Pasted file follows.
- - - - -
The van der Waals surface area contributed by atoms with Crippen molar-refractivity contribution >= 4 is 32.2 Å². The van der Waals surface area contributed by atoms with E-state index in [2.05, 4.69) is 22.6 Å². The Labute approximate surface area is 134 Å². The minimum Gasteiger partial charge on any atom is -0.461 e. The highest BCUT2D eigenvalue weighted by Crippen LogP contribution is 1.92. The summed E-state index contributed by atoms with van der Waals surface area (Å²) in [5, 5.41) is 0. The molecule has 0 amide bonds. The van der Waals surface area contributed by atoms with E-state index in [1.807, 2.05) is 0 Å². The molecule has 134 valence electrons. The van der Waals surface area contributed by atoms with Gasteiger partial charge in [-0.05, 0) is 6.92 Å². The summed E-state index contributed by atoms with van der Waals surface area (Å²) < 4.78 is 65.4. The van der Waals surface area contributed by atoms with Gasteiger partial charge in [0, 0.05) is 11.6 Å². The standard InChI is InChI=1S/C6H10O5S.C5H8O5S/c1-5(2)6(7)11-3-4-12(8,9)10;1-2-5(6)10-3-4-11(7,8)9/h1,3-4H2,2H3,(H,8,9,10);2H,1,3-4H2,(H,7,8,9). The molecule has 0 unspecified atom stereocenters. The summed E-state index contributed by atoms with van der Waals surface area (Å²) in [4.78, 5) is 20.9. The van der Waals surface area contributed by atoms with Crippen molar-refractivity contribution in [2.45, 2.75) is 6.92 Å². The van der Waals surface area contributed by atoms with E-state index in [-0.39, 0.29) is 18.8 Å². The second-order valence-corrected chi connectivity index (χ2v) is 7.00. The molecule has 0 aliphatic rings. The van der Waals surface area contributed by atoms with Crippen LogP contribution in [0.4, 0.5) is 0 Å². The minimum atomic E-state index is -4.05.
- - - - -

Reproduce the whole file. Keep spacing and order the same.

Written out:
The van der Waals surface area contributed by atoms with Crippen molar-refractivity contribution >= 4 is 32.2 Å². The van der Waals surface area contributed by atoms with E-state index in [2.05, 4.69) is 22.6 Å². The Labute approximate surface area is 134 Å². The minimum Gasteiger partial charge on any atom is -0.461 e. The highest BCUT2D eigenvalue weighted by Crippen LogP contribution is 1.92. The summed E-state index contributed by atoms with van der Waals surface area (Å²) in [5, 5.41) is 0. The molecule has 0 amide bonds. The van der Waals surface area contributed by atoms with E-state index in [1.807, 2.05) is 0 Å². The molecule has 134 valence electrons. The van der Waals surface area contributed by atoms with Gasteiger partial charge in [-0.05, 0) is 6.92 Å². The summed E-state index contributed by atoms with van der Waals surface area (Å²) < 4.78 is 65.4. The van der Waals surface area contributed by atoms with Gasteiger partial charge in [0, 0.05) is 11.6 Å². The standard InChI is InChI=1S/C6H10O5S.C5H8O5S/c1-5(2)6(7)11-3-4-12(8,9)10;1-2-5(6)10-3-4-11(7,8)9/h1,3-4H2,2H3,(H,8,9,10);2H,1,3-4H2,(H,7,8,9). The molecule has 0 unspecified atom stereocenters. The summed E-state index contributed by atoms with van der Waals surface area (Å²) in [4.78, 5) is 20.9. The van der Waals surface area contributed by atoms with Crippen molar-refractivity contribution in [2.45, 2.75) is 6.92 Å². The van der Waals surface area contributed by atoms with E-state index in [-0.39, 0.29) is 18.8 Å². The second-order valence-corrected chi connectivity index (χ2v) is 7.00. The molecule has 0 aliphatic rings. The van der Waals surface area contributed by atoms with Crippen LogP contribution in [0.4, 0.5) is 0 Å². The minimum atomic E-state index is -4.05.